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Europe

Opinion: EU, Russia Right to Make up Amid Finance Crisis

Despite recent disagreements, the EU has handed an olive leaf to Moscow by reopening partnership talks. That's commendable -- just as long as the problems don't get swept under the rug, says DW's Christoph Hasselbach.

Opinion

Over the past few weeks, Russia has provoked the European Union often enough. First, Russia's response to Georgia's military effort to recapture two separatist provinces was completely excessive.

When French President Nicolas Sarkozy then tried to negotiation a ceasefire agreement, Russia pulled its troops out of Georgia proper, but concentrated even more soldiers in South Ossetia and Abkhazia. It's also recognized both territories as independent states.

So it's understandable that the EU called off negotiations over a new partnership treaty out of protest. The new EU member states in eastern Europe, which had suffered under Soviet rule themselves, called in particular for a halt to talks. They wanted to hold Russia at bay.

Christoph Hasselbach

Christoph Hasselbach

What has the EU achieved with its protest? Nothing significant in the Caucasus issue.

Missile threat from Moscow

Then Russia's President Medvedev announced that he would set up short-range missiles in the enclave Kaliningrad in response to the United States' plan for a missile defense system in Poland and the Czech Republic.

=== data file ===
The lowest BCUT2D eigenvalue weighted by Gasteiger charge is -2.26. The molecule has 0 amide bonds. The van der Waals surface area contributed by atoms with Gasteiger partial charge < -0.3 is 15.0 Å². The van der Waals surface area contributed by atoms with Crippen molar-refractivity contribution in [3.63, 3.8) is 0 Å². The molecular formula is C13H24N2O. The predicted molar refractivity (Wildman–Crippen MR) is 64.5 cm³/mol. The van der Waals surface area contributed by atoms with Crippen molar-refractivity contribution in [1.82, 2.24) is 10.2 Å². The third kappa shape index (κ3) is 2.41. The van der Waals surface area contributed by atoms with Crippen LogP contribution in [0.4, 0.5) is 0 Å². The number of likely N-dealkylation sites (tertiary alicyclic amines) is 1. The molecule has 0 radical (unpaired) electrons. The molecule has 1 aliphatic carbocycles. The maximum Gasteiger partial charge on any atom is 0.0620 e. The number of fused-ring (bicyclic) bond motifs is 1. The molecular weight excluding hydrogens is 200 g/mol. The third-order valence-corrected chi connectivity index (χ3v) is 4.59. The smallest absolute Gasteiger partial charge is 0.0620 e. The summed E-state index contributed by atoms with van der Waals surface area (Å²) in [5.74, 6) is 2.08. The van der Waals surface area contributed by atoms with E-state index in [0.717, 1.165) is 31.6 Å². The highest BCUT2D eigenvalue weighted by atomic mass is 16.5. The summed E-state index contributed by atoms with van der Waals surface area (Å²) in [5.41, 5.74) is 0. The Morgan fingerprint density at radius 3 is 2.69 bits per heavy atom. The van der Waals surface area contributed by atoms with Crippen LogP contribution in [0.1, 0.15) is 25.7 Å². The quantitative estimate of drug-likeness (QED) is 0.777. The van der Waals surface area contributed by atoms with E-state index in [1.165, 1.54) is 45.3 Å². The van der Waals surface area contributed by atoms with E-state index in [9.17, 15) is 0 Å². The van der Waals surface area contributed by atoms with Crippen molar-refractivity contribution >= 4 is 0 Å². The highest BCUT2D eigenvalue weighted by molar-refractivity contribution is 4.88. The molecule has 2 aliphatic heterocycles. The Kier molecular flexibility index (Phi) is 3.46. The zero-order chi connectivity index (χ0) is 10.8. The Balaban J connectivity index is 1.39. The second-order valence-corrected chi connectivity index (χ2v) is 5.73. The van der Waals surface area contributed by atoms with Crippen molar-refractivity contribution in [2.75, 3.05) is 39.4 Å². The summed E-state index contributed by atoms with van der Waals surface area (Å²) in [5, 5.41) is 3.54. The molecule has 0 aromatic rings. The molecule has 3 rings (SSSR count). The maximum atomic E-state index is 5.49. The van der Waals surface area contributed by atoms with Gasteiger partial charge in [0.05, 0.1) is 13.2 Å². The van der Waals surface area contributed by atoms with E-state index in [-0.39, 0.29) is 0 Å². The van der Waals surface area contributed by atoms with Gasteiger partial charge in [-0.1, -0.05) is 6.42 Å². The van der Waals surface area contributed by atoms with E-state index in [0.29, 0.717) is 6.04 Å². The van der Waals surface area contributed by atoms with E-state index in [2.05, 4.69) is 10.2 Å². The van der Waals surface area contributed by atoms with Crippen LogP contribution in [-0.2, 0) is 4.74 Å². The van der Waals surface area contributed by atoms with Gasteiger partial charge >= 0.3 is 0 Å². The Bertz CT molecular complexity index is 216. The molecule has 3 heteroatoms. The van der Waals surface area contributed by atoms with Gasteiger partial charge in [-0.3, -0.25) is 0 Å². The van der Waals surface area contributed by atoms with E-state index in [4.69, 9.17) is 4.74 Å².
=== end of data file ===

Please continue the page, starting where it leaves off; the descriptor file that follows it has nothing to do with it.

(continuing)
Even if that doesn't have anything to do with the European Union directly, Russia showed once again that it responds in a big way to provocations -- whether they're real or just assumed.

Now the EU has swallowed its anger and, without any effort from the Russia side, offered to restart negotiations. The Baltic, Poland and the Czech Republic gnashed their teeth, but gave in to the political pressure of the big powers in the EU.

Was this the right step? Didn't it show Moscow it could get away with anything without being punished for it?

Finance crisis changed situation

Yes, it was right -- particularly because the situation has changed fundamentally for all parties involved.

Since the war in the Caucasus, the financial crisis has taken center stage. It has hit the US hard, and the EU as well, but Russia is affected even more.

As long as the global economy is running smoothly, Russia can charge high prices for gas and oil, its main exports. But now, with the world slipping into recession and energy prices falling, the Russian economy is showing its vulnerable side. In addition, the EU is now trying to become less dependent on Russian energy.

When the economic situation in Russia takes a downturn, it can quickly lead to political discontentment and instability. And that is a threat to the stability of eastern Europe, and essentially the continent as a whole. That's a reason for concern.

Even though Russia is still ranting and making threats, the government in Moscow has known since this fall at the latest just how dependent both sides are on each other.

For that reason, it should pay off for both that the EU has now taken the first step. Still, it's essential that problems be talked about openly as part of the new dialogue.

After all, it's the beginning of a long, difficult discussion process.

Christoph Hasselbach is DW-RADIO's Europe correspondent. (kjb)

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